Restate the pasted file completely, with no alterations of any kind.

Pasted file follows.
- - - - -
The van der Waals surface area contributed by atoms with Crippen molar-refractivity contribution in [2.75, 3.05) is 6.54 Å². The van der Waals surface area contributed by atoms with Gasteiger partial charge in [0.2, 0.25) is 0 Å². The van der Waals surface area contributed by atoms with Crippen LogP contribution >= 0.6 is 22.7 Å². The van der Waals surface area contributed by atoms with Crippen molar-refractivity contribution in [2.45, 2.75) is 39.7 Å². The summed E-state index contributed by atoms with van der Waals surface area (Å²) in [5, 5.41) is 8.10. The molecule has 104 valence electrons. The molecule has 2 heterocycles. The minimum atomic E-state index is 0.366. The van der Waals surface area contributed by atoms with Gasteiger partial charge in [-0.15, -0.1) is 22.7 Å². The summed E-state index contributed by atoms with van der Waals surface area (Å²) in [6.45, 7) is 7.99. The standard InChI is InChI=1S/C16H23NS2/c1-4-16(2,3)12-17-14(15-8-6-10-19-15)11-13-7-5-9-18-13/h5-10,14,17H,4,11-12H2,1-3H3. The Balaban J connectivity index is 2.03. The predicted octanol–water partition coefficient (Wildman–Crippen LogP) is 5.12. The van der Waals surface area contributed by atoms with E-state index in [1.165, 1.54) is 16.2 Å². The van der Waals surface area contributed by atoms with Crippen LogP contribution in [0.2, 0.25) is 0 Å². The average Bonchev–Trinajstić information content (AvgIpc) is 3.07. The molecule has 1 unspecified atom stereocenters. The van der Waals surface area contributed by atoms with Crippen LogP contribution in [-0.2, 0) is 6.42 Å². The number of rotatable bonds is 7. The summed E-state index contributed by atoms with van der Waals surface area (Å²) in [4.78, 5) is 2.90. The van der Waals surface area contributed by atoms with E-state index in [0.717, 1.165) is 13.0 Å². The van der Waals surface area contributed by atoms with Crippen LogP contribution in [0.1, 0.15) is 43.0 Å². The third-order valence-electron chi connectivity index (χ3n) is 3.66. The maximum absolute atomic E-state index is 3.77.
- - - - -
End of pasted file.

The van der Waals surface area contributed by atoms with Crippen molar-refractivity contribution in [2.75, 3.05) is 6.54 Å². The van der Waals surface area contributed by atoms with Gasteiger partial charge in [0.2, 0.25) is 0 Å². The van der Waals surface area contributed by atoms with Crippen LogP contribution >= 0.6 is 22.7 Å². The van der Waals surface area contributed by atoms with Crippen molar-refractivity contribution in [2.45, 2.75) is 39.7 Å². The summed E-state index contributed by atoms with van der Waals surface area (Å²) in [5, 5.41) is 8.10. The molecule has 104 valence electrons. The molecule has 2 heterocycles. The minimum atomic E-state index is 0.366. The van der Waals surface area contributed by atoms with Gasteiger partial charge in [-0.15, -0.1) is 22.7 Å². The summed E-state index contributed by atoms with van der Waals surface area (Å²) in [6.45, 7) is 7.99. The standard InChI is InChI=1S/C16H23NS2/c1-4-16(2,3)12-17-14(15-8-6-10-19-15)11-13-7-5-9-18-13/h5-10,14,17H,4,11-12H2,1-3H3. The Balaban J connectivity index is 2.03. The predicted octanol–water partition coefficient (Wildman–Crippen LogP) is 5.12. The van der Waals surface area contributed by atoms with E-state index in [1.165, 1.54) is 16.2 Å². The van der Waals surface area contributed by atoms with Crippen LogP contribution in [0.2, 0.25) is 0 Å². The average Bonchev–Trinajstić information content (AvgIpc) is 3.07. The molecule has 1 unspecified atom stereocenters. The van der Waals surface area contributed by atoms with Crippen LogP contribution in [-0.2, 0) is 6.42 Å². The number of rotatable bonds is 7. The summed E-state index contributed by atoms with van der Waals surface area (Å²) in [4.78, 5) is 2.90. The van der Waals surface area contributed by atoms with E-state index in [0.717, 1.165) is 13.0 Å². The van der Waals surface area contributed by atoms with Crippen LogP contribution in [0.1, 0.15) is 43.0 Å². The third-order valence-electron chi connectivity index (χ3n) is 3.66. The maximum absolute atomic E-state index is 3.77.